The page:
WHAT kind of organisation has the backing of hundreds of scientists, activists purposefully willing to get arrested and the support of a former archbishop? The answer to that question encouraged me to take a leap of faith which found me walking on to a London bridge with people I had never seen before or after.

The year since then has changed me. I am consumed by the climate crisis much of the planet suffers because of our overconsumption of its resources. I think of little else. While lying awake in bed thinking about how to defend myself in an upcoming trial for Extinction Rebellion (XR) action I ended up in tears at the gravity of the environmental catastrophe we are enveloping upon ourselves.

It is a real physical nightmare already for millions of humans and animals who are starving, facing drought, being forced from their homes, insecurity and death.

I am going to London to hammer loudly on the door of Westminster to demand that we take immediate and proportionate action to address the emergency that we all admit is happening but seem unable or unwilling to tackle.

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I am nervous of the special powers that the police have been given to deal with a necessary peaceful protest, but not fearful. There is clarity in the climate science, resolve in that I act in conscience, as well as protection, belief and determination that we can change an economic and political system that is ecologically destructive to all, yet financially beneficial to a tiny few.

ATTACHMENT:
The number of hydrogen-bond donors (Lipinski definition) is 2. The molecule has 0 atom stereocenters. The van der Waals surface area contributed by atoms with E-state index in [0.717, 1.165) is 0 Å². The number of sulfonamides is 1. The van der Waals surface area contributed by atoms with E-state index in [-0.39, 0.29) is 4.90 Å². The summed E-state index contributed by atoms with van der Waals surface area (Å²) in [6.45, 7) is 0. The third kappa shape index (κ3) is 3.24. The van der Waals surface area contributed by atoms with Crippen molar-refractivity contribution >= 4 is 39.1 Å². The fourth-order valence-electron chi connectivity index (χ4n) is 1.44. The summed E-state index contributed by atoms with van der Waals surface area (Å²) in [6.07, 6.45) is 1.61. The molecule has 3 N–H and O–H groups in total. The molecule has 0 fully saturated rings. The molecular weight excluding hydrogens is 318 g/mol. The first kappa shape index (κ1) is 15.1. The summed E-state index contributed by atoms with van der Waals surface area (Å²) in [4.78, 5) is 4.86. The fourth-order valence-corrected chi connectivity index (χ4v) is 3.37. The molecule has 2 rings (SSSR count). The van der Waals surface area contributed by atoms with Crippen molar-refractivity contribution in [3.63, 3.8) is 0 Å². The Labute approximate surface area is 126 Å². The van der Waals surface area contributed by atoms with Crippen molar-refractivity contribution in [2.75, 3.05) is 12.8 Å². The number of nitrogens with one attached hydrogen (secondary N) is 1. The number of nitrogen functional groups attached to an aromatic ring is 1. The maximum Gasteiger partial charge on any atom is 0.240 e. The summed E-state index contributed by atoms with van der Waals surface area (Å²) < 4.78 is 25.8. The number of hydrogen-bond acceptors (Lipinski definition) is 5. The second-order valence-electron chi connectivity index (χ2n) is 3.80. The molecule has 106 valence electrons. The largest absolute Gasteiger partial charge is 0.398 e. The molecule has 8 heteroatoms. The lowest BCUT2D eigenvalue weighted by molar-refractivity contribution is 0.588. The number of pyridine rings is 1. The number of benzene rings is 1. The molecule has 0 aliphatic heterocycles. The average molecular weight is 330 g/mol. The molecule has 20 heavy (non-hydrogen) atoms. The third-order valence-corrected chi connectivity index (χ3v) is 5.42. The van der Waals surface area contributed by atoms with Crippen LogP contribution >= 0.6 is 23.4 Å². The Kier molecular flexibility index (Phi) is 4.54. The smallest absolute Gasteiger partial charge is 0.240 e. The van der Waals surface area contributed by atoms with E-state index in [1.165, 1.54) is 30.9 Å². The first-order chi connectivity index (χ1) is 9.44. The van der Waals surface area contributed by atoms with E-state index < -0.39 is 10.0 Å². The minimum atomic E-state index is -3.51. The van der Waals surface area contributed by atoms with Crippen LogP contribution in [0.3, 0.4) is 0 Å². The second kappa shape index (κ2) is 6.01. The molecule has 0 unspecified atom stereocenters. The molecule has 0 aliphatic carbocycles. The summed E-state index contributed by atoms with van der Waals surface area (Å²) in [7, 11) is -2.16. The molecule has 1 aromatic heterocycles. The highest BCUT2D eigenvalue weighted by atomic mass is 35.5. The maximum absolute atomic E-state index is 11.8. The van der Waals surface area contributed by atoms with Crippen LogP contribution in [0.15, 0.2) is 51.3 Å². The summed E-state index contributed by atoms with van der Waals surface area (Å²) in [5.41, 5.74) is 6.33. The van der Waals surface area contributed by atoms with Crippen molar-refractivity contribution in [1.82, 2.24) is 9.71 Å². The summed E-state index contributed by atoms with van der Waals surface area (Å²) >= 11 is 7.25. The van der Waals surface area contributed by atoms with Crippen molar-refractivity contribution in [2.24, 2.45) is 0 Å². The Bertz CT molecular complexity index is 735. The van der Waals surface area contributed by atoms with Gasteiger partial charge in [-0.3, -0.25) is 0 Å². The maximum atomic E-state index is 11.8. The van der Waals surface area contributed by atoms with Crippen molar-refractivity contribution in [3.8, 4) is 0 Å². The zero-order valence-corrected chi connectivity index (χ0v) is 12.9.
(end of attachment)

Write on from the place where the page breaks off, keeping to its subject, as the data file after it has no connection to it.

I have lived in Scotland for 20 years, but as a native Geordie I am familiar with the October 1936 Jarrow Crusade, a march from the North East of England to Westminster. This changed public opinion and eventually resulted in great social reform.

Now XR Scotland joins with North East England and Cumbria in solidarity of joint action to tell the truth about fossil fuels that power our lives, while sending our future up in smoke.

It has never been more transparent that we must challenge the authority of our government, who are complicit in their links with the fossil fuel industry, through legislation, subsidies and vested interests. Despite all the science and warnings, Britain’s first new deep coal mine in 30 years has been given the go-ahead to open in Cumbria. Ineos, owned by the third richest man in Britain, Jim Ratcliffe, continues to put pressure on government at a local and national level to make it exempt from existing environmental standards. It has already won the approval of Scottish ministers to close a major road between Bo’ness and Grangemouth in order to redevelop its petrochemical plants.

Justice lies at the heart of everything I believe and act for. In transitioning rapidly from our present to a world we would like to see, we must put ecology and justice as a centrepiece.

Such a radical transformation may seem utopian, but it better fits any hope of a sustainable future with a truly democratic foundation. Climate justice will benefit all and eventually bring to court those corporations and governments who have knowingly and deliberately profited at the expense of climate breakdown.

In the meanwhile, the struggle goes on to have our voice and alarm heard.

Andrew Naylor (aged 58) was born in Newcastle Upon Tyne and graduated in Psychology from Warwick University before working in conservation and as a psychologist in mental health. He moved to Edinburgh in 2000 and has worked at the National Museums of Scotland, Filmhouse and EIFF, as well as doing voluntary work with the Citizens Advice Bureau. He was arrested three times for XR activity in 2019.